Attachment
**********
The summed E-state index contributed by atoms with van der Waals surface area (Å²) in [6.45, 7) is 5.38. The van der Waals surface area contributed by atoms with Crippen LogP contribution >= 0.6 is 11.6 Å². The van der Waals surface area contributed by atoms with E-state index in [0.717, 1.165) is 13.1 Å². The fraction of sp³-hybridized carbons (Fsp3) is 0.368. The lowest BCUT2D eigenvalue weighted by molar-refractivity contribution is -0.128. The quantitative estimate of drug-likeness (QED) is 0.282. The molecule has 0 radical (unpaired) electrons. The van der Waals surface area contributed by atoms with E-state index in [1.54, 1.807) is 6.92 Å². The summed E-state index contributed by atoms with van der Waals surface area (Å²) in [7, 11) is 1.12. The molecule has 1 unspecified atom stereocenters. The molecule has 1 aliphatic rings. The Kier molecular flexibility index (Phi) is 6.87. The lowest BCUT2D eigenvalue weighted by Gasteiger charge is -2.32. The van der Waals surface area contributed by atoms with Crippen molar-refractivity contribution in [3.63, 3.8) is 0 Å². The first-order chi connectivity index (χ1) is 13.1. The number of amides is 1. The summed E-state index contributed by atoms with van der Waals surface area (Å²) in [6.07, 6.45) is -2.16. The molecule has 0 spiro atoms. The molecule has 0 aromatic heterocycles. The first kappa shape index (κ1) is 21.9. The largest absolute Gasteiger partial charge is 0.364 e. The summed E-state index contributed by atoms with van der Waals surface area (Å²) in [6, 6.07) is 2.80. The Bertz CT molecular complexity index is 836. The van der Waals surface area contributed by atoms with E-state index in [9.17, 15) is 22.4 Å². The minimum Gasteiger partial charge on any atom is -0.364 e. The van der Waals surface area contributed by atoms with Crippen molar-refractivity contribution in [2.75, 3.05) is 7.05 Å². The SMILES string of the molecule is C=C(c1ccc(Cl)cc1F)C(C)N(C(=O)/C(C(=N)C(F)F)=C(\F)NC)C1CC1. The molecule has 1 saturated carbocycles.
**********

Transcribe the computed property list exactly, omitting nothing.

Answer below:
The summed E-state index contributed by atoms with van der Waals surface area (Å²) in [6.45, 7) is 5.38. The van der Waals surface area contributed by atoms with Crippen LogP contribution >= 0.6 is 11.6 Å². The van der Waals surface area contributed by atoms with E-state index in [0.717, 1.165) is 13.1 Å². The fraction of sp³-hybridized carbons (Fsp3) is 0.368. The lowest BCUT2D eigenvalue weighted by molar-refractivity contribution is -0.128. The quantitative estimate of drug-likeness (QED) is 0.282. The molecule has 0 radical (unpaired) electrons. The van der Waals surface area contributed by atoms with E-state index in [1.54, 1.807) is 6.92 Å². The summed E-state index contributed by atoms with van der Waals surface area (Å²) in [7, 11) is 1.12. The molecule has 1 unspecified atom stereocenters. The molecule has 1 aliphatic rings. The Kier molecular flexibility index (Phi) is 6.87. The lowest BCUT2D eigenvalue weighted by Gasteiger charge is -2.32. The van der Waals surface area contributed by atoms with Crippen molar-refractivity contribution in [3.63, 3.8) is 0 Å². The first-order chi connectivity index (χ1) is 13.1. The number of amides is 1. The summed E-state index contributed by atoms with van der Waals surface area (Å²) in [6.07, 6.45) is -2.16. The molecule has 0 spiro atoms. The molecule has 0 aromatic heterocycles. The first kappa shape index (κ1) is 21.9. The largest absolute Gasteiger partial charge is 0.364 e. The summed E-state index contributed by atoms with van der Waals surface area (Å²) in [6, 6.07) is 2.80. The Bertz CT molecular complexity index is 836. The van der Waals surface area contributed by atoms with E-state index in [9.17, 15) is 22.4 Å². The minimum Gasteiger partial charge on any atom is -0.364 e. The van der Waals surface area contributed by atoms with Crippen molar-refractivity contribution in [2.75, 3.05) is 7.05 Å². The SMILES string of the molecule is C=C(c1ccc(Cl)cc1F)C(C)N(C(=O)/C(C(=N)C(F)F)=C(\F)NC)C1CC1. The molecule has 1 saturated carbocycles.